Regional Insights: The high cost of college dropouts
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Last month's Regional Insights column ("Do Benefits Outweigh Cost of College?" June 3) showed that merely getting a college degree doesn't always result in better job prospects or earnings. The value of pursuing a college education also depends on how much college costs and how likely you are to graduate.
The Pittsburgh Region is lucky to have some of the best universities in the nation, but they also have fairly high tuition. U.S. Department of Education statistics show that in 2010-11, the University of Pittsburgh had the second highest tuition and fees for in-state students of any four-year public university in the country (Penn State was the highest), and Carnegie Mellon University had the 10th highest tuition and fees among four-year private, non-profit colleges in the nation.
The most expensive college education of all, however, is the one that never results in a degree. A shocking fact about higher education in America is that on average, more than 40 percent of the students who go to a four-year college or university don't graduate (at least not from the school where they started).
The most selective colleges generally have the highest graduation rates, whereas the colleges that are easiest to get into generally turn out to be the hardest to finish. U.S. Department of Education data show that among the students who started college in 2004, the graduation rate was 87 percent for those who went to the most selective colleges (i.e., colleges that admitted fewer than 25 percent of those who applied), but the graduation rate was only 45 percent for those who went to the least selective colleges (those that admitted 90 percent or more of their applicants), and only 29 percent for those who went to open enrollment schools (those that admit anyone who can pay).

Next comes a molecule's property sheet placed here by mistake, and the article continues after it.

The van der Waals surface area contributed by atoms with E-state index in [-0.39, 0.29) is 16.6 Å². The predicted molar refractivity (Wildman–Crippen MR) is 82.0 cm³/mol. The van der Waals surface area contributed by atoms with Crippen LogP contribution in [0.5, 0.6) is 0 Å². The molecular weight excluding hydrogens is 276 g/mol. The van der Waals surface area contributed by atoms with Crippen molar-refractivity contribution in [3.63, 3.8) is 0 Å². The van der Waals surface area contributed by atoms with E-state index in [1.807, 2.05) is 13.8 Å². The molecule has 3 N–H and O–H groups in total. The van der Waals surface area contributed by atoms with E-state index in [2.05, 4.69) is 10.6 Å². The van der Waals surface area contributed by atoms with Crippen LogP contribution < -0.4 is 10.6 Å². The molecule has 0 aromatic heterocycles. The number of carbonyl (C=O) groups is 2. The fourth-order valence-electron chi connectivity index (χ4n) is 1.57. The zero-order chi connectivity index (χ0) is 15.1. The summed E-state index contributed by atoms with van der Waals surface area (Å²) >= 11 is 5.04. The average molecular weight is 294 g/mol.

In the Pittsburgh Region, the highest graduation rate is at Carnegie Mellon, where 86 percent of students who were admitted graduated within six years. The second highest graduation rate is at Grove City College, where 84 percent of students graduate. Pitt's 76 percent graduation rate is third highest.
In contrast, most other colleges in our region graduate fewer than two-thirds of the students who enter, and at some, fewer than 50 percent of the students graduate within six or even eight years, including The Art Institute, the Penn State regional campuses, Point Park University, Thiel College and the University of Phoenix. (Graduation rates are based on the percentage of students who graduated from the same school where they started, and so some students may transfer to other colleges and graduate from there.)
These differences are so large that it's actually misleading to simply rank colleges based on their tuitions. A more expensive college can actually be a better value if it has a higher graduation rate, because students who enroll there will be more likely to receive a degree.